When I was a very little girl, I had a fascination with the airport. My parents would take me to Toronto’s Pearson International Airport and park on the top level so that I could watch the planes take off. Maybe it’s because our house is so close to the airport, but I always loved looking up into the sky and watching the planes fly by.
Now that I’m older, airports still have a strange pull. I love the idea of departing; going somewhere else. Somewhere new. And yet it’s always a bit sad and not just when you return from a vacation. There’s an inherenet loneliness to airports. So many people, so many faces that you’ll rush by in a second and never see again.
On Tuesday, I brought my mother to the airport for her flight to Italy and as soon as I set foot in the terminal, that feeling of wanting to be somewhere else washed over me.
As we stood in the slowly moving line, amongst so many people getting ready to visit Italy, I kept hearing snippets of conversations. People talked about how long they’d been in Canada and who they were going back to visit. People talked about what part of Italy they were from and where they were born. They talked about how long it had been since their last visit and how long they would stay.
And for most of them, I could tell that there was a sense of eagerness not just for travel, but to return to what is their spiritual home, if not their real home.
For my mother, it’s a return to my father. My mother’s family is all in Canada yet my father’s family is all in Italy. So she goes there to stay with her sisters-in-law and her brothers-in-law. She goes there to soak in the place where my father was born. She goes to our little itty bitty house there that has been slowly and painstakingly repaired.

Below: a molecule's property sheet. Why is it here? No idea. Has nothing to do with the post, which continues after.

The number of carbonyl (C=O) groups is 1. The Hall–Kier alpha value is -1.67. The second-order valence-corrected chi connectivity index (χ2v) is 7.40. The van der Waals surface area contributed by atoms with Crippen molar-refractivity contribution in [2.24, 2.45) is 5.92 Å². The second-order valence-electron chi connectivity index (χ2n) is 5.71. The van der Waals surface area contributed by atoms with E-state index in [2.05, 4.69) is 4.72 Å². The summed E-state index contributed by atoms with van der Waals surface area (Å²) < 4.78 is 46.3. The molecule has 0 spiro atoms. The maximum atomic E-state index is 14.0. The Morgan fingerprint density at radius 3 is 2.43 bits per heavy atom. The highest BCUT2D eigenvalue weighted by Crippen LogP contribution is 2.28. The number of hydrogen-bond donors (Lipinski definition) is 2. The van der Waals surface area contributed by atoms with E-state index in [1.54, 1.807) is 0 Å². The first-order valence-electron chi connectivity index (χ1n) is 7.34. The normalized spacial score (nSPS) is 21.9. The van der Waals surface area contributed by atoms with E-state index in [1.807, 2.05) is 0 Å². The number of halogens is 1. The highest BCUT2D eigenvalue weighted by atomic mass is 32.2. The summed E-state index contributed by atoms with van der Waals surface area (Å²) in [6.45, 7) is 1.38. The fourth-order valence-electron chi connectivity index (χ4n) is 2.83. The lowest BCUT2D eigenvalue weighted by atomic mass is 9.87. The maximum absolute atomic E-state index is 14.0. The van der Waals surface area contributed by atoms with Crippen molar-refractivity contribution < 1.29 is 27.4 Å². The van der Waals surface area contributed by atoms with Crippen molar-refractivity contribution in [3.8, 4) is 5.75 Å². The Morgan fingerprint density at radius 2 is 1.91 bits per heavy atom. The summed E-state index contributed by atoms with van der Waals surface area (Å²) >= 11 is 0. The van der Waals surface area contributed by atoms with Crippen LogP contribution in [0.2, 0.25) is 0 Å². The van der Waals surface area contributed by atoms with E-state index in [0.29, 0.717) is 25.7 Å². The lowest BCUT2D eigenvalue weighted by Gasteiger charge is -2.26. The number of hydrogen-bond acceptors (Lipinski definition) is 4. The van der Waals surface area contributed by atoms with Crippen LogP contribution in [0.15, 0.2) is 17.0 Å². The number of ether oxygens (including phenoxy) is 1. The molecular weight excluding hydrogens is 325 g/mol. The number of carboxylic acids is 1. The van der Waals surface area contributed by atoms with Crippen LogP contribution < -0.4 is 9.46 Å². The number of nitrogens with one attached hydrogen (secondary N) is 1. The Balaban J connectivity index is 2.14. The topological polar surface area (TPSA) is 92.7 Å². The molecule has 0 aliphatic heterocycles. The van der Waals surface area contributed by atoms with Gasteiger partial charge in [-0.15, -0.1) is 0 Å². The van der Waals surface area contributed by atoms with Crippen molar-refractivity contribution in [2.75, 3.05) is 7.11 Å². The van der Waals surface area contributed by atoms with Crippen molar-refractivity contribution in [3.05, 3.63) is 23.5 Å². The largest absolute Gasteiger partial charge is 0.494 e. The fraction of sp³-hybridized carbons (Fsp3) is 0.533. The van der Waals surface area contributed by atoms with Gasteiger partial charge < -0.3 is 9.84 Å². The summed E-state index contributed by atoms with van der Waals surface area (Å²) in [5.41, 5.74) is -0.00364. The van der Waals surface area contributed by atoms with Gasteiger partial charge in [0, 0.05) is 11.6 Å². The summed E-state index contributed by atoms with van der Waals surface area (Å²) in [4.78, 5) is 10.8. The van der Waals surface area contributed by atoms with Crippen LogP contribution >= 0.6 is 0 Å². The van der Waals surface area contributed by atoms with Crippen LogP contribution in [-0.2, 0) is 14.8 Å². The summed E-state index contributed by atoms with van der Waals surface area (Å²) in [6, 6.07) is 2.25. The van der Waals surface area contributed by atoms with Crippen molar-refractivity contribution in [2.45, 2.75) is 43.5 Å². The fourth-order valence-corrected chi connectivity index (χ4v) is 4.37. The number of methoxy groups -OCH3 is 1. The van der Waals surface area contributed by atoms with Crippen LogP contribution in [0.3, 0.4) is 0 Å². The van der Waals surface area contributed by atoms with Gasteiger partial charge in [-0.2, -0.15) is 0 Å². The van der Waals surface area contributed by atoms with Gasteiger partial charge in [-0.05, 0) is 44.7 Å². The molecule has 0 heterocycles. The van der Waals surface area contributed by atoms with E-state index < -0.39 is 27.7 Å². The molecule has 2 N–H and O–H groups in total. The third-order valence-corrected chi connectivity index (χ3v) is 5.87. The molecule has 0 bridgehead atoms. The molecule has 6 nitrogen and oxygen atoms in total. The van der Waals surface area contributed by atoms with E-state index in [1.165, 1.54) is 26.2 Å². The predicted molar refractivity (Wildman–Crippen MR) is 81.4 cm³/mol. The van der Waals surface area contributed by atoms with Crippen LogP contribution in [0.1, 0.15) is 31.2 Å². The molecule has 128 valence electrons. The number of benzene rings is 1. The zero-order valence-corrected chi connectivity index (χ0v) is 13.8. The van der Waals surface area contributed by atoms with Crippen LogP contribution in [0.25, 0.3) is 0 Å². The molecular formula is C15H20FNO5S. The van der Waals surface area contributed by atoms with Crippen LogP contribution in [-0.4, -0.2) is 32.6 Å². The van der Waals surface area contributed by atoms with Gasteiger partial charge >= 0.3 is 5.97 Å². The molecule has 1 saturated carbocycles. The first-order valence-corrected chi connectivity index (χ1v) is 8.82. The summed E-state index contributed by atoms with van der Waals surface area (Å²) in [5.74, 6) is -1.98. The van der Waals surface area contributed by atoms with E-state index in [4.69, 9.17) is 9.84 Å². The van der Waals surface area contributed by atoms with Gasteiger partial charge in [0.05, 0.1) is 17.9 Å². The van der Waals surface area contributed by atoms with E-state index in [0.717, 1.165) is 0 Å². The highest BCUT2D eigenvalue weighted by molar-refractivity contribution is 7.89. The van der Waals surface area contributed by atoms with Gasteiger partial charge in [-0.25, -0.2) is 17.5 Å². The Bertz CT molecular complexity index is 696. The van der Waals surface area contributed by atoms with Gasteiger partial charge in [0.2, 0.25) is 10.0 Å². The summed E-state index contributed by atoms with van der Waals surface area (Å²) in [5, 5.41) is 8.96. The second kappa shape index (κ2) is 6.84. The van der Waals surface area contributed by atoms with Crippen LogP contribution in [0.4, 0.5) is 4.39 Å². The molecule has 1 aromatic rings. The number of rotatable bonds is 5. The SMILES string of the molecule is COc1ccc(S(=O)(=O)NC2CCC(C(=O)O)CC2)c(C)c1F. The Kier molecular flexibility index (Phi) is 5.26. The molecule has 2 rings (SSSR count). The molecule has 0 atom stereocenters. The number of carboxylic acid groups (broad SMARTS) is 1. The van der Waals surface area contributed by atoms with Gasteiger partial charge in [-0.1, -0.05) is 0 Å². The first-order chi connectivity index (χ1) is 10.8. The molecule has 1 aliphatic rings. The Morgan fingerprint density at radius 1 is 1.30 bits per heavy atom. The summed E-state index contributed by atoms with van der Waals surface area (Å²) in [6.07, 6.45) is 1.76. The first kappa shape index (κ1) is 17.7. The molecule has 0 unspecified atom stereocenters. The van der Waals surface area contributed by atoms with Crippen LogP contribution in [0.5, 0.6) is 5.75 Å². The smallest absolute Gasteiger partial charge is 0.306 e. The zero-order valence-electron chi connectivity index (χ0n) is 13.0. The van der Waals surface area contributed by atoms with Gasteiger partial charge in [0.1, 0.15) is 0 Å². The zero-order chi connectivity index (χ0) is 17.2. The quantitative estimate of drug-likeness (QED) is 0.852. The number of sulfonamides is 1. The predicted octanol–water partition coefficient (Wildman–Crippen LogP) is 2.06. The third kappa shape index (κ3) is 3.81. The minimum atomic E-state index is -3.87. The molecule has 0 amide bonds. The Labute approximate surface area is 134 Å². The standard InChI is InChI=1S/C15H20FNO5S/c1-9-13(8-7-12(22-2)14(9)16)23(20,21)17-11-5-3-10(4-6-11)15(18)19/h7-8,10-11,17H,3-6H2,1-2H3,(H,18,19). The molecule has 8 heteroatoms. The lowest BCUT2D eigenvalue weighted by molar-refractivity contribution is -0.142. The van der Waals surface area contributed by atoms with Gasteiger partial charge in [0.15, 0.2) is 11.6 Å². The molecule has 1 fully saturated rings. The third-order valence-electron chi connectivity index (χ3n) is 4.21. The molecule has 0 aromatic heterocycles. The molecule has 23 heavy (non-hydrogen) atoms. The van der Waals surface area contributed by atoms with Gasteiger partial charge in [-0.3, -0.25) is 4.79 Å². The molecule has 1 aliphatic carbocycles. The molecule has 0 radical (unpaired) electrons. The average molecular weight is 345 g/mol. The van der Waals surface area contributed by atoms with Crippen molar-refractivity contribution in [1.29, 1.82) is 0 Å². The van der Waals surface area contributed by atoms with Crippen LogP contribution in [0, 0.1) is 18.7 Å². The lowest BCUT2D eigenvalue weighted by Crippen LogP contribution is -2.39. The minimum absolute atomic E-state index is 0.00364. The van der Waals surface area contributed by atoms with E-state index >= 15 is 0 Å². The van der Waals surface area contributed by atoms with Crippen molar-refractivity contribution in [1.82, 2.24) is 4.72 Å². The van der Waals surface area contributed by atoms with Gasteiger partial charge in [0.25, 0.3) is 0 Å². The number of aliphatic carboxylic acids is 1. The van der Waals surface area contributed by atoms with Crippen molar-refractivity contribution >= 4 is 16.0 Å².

When my mother had finally checked in, I walked her to the Gate and saw her off. Her last words to me were, “Take care of my little tomato plants.”
In the middle of an airport, it all comes back to what really counts … tomato plants and a trip to somewhere else.
Safe passage to travellers everywhere.
Adapted from Tea Party by Tracy Stern.
Note: I’ve never made pavlova before so I consider this to be the first step on my way to that most noble of desserts. Basically you’re looking at a 1/4 of sugar per egg white. It sounds like a lot but surprisingly the meringues do not end up overly sweet. If you don’t have rosewater, use another flavouring like vanilla extract. You can bake the meringues several days ahead and store them in an airtight container. It’s best to make the strawberry cream the same day that you serve these. Don’t assemble these until just before serving.
I made these because they reminded me of being in a plane looking at the clouds.
For the meringues:
4 egg whites
1 cup sugar
1 tsp. rosewater (optional)
Preheat the oven to 250 degrees F. Line two sheet pans with parchment paper.
In the bowl of an electric mixer fitted with the whisk attachment, beat the egg whites and the rosewater together gradually adding the sugar until you have a very stiff mixture. The egg whites should hold stiff peaks when you pull the whisk out.
With a tablespoon, drop the mixture onto the baking sheets in large mounds (about 2 inches in size). Be careful not to crowd the mounds together. (You can also use a piping bag to do this).
Bake for an hour, or until the meringues have dried and are not sticky to the touch. They will be slightly golden on top and around the edges. Be careful not to burn them.
Remove from the oven and let them cool completely.
For the strawberry cream:
1 cup heavy cream
1 pint strawberries or other berries
1 tbsp. icing sugar
1 tsp. rosewater
In a blender, combine one third of the strawberries with the icing sugar and rosewater. Blend until smooth.
In the bowl of an electric mixer, fitted with the paddle attachment, beat the whipping cream until very thick and stiff.
Fold the strawberry mixture into the whipped cream.
Once the meringues have cooled, spoon a generous dollop of the strawberry cream onto each meringue. Top with the remaining sliced strawberries and serve.